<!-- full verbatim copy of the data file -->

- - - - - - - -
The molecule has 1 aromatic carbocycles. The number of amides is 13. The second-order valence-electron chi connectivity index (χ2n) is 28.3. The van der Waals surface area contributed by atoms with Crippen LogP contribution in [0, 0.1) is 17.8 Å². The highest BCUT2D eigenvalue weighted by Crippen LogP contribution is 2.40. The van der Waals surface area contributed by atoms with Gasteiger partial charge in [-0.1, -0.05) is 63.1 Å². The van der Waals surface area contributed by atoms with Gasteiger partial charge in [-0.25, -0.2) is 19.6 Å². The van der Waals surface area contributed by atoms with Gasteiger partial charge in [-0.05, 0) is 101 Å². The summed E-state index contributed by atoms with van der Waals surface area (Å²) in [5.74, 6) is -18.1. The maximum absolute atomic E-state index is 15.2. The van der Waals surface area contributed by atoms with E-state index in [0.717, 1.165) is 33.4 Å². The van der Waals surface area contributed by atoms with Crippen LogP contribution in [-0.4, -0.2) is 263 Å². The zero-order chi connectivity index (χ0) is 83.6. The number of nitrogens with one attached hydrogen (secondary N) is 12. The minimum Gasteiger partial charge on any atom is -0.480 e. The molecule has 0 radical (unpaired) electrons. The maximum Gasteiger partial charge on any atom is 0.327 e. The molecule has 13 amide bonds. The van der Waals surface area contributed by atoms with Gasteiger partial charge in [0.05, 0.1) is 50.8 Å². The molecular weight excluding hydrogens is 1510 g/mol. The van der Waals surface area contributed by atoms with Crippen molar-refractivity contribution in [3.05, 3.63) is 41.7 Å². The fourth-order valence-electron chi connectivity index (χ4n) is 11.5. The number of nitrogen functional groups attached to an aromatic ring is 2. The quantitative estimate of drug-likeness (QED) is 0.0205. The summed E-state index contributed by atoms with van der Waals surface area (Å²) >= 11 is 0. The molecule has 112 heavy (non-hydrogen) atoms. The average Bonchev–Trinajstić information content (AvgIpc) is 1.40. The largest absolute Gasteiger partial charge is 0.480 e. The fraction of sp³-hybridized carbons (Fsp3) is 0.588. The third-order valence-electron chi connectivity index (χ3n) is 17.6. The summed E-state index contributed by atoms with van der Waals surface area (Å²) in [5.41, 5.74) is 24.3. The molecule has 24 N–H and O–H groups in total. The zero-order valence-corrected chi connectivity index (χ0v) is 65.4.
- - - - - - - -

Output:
The molecule has 1 aromatic carbocycles. The number of amides is 13. The second-order valence-electron chi connectivity index (χ2n) is 28.3. The van der Waals surface area contributed by atoms with Crippen LogP contribution in [0, 0.1) is 17.8 Å². The highest BCUT2D eigenvalue weighted by Crippen LogP contribution is 2.40. The van der Waals surface area contributed by atoms with Gasteiger partial charge in [-0.1, -0.05) is 63.1 Å². The van der Waals surface area contributed by atoms with Gasteiger partial charge in [-0.25, -0.2) is 19.6 Å². The van der Waals surface area contributed by atoms with Gasteiger partial charge in [-0.05, 0) is 101 Å². The summed E-state index contributed by atoms with van der Waals surface area (Å²) in [5.74, 6) is -18.1. The maximum absolute atomic E-state index is 15.2. The van der Waals surface area contributed by atoms with E-state index in [0.717, 1.165) is 33.4 Å². The van der Waals surface area contributed by atoms with Crippen LogP contribution in [-0.4, -0.2) is 263 Å². The zero-order chi connectivity index (χ0) is 83.6. The number of nitrogens with one attached hydrogen (secondary N) is 12. The minimum Gasteiger partial charge on any atom is -0.480 e. The molecule has 0 radical (unpaired) electrons. The maximum Gasteiger partial charge on any atom is 0.327 e. The molecule has 13 amide bonds. The van der Waals surface area contributed by atoms with Gasteiger partial charge in [0.05, 0.1) is 50.8 Å². The molecular weight excluding hydrogens is 1510 g/mol. The van der Waals surface area contributed by atoms with Crippen molar-refractivity contribution in [3.05, 3.63) is 41.7 Å². The fourth-order valence-electron chi connectivity index (χ4n) is 11.5. The number of nitrogen functional groups attached to an aromatic ring is 2. The quantitative estimate of drug-likeness (QED) is 0.0205. The summed E-state index contributed by atoms with van der Waals surface area (Å²) >= 11 is 0. The molecule has 112 heavy (non-hydrogen) atoms. The average Bonchev–Trinajstić information content (AvgIpc) is 1.40. The largest absolute Gasteiger partial charge is 0.480 e. The fraction of sp³-hybridized carbons (Fsp3) is 0.588. The third-order valence-electron chi connectivity index (χ3n) is 17.6. The summed E-state index contributed by atoms with van der Waals surface area (Å²) in [5.41, 5.74) is 24.3. The molecule has 24 N–H and O–H groups in total. The zero-order valence-corrected chi connectivity index (χ0v) is 65.4.